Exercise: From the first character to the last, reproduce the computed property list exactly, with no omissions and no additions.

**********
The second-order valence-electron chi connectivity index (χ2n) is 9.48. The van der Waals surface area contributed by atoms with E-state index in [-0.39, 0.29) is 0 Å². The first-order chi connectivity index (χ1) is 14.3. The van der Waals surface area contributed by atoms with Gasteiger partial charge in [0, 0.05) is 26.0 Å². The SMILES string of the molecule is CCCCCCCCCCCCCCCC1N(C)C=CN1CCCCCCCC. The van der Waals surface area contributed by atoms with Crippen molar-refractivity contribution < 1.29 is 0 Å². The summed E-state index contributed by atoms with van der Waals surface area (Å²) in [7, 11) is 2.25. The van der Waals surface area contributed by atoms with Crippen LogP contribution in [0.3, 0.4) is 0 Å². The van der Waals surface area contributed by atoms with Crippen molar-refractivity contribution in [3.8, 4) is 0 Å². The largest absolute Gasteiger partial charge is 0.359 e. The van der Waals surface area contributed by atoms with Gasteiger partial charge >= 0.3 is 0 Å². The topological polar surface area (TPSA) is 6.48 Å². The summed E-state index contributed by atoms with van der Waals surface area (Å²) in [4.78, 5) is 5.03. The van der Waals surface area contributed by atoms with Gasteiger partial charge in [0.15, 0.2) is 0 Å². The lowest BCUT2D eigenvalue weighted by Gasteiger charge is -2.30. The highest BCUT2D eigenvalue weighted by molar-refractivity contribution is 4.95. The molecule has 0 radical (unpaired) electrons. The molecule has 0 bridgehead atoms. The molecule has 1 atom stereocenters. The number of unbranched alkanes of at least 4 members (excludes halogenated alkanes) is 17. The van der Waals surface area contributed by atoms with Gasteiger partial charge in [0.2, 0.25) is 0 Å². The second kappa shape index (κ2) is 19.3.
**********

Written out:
The second-order valence-electron chi connectivity index (χ2n) is 9.48. The van der Waals surface area contributed by atoms with E-state index in [-0.39, 0.29) is 0 Å². The first-order chi connectivity index (χ1) is 14.3. The van der Waals surface area contributed by atoms with Gasteiger partial charge in [0, 0.05) is 26.0 Å². The SMILES string of the molecule is CCCCCCCCCCCCCCCC1N(C)C=CN1CCCCCCCC. The van der Waals surface area contributed by atoms with Crippen molar-refractivity contribution < 1.29 is 0 Å². The summed E-state index contributed by atoms with van der Waals surface area (Å²) in [7, 11) is 2.25. The van der Waals surface area contributed by atoms with Crippen LogP contribution in [0.3, 0.4) is 0 Å². The van der Waals surface area contributed by atoms with Crippen molar-refractivity contribution in [3.8, 4) is 0 Å². The largest absolute Gasteiger partial charge is 0.359 e. The van der Waals surface area contributed by atoms with Gasteiger partial charge >= 0.3 is 0 Å². The topological polar surface area (TPSA) is 6.48 Å². The summed E-state index contributed by atoms with van der Waals surface area (Å²) in [4.78, 5) is 5.03. The van der Waals surface area contributed by atoms with Gasteiger partial charge in [0.15, 0.2) is 0 Å². The lowest BCUT2D eigenvalue weighted by Gasteiger charge is -2.30. The highest BCUT2D eigenvalue weighted by molar-refractivity contribution is 4.95. The molecule has 0 radical (unpaired) electrons. The molecule has 0 bridgehead atoms. The molecule has 1 atom stereocenters. The number of unbranched alkanes of at least 4 members (excludes halogenated alkanes) is 17. The van der Waals surface area contributed by atoms with Gasteiger partial charge in [0.2, 0.25) is 0 Å². The second kappa shape index (κ2) is 19.3.